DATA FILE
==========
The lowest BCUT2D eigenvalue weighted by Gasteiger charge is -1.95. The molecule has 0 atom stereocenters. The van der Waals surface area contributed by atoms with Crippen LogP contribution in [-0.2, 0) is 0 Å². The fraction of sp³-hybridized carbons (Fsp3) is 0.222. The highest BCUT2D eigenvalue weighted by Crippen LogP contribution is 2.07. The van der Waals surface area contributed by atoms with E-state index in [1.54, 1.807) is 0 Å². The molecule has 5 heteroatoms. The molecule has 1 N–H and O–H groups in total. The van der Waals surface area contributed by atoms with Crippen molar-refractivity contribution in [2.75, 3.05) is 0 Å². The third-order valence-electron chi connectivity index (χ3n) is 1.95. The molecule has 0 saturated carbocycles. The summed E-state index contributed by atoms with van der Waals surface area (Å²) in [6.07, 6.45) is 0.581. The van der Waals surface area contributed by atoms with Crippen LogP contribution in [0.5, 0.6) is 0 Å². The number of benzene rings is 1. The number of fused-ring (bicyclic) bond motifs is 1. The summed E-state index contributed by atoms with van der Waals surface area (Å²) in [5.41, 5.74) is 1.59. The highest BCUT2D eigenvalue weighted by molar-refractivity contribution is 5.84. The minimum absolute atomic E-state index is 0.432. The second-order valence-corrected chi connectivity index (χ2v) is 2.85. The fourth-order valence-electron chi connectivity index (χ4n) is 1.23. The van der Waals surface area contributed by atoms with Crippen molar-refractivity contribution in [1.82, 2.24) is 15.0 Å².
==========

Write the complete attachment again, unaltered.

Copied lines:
The lowest BCUT2D eigenvalue weighted by Gasteiger charge is -1.95. The molecule has 0 atom stereocenters. The van der Waals surface area contributed by atoms with Crippen LogP contribution in [-0.2, 0) is 0 Å². The fraction of sp³-hybridized carbons (Fsp3) is 0.222. The highest BCUT2D eigenvalue weighted by Crippen LogP contribution is 2.07. The van der Waals surface area contributed by atoms with E-state index in [1.54, 1.807) is 0 Å². The molecule has 5 heteroatoms. The molecule has 1 N–H and O–H groups in total. The van der Waals surface area contributed by atoms with Crippen molar-refractivity contribution in [2.75, 3.05) is 0 Å². The third-order valence-electron chi connectivity index (χ3n) is 1.95. The molecule has 0 saturated carbocycles. The summed E-state index contributed by atoms with van der Waals surface area (Å²) in [6.07, 6.45) is 0.581. The van der Waals surface area contributed by atoms with Crippen LogP contribution in [0.5, 0.6) is 0 Å². The number of benzene rings is 1. The number of fused-ring (bicyclic) bond motifs is 1. The summed E-state index contributed by atoms with van der Waals surface area (Å²) in [5.41, 5.74) is 1.59. The highest BCUT2D eigenvalue weighted by molar-refractivity contribution is 5.84. The minimum absolute atomic E-state index is 0.432. The second-order valence-corrected chi connectivity index (χ2v) is 2.85. The fourth-order valence-electron chi connectivity index (χ4n) is 1.23. The van der Waals surface area contributed by atoms with Crippen molar-refractivity contribution in [1.82, 2.24) is 15.0 Å².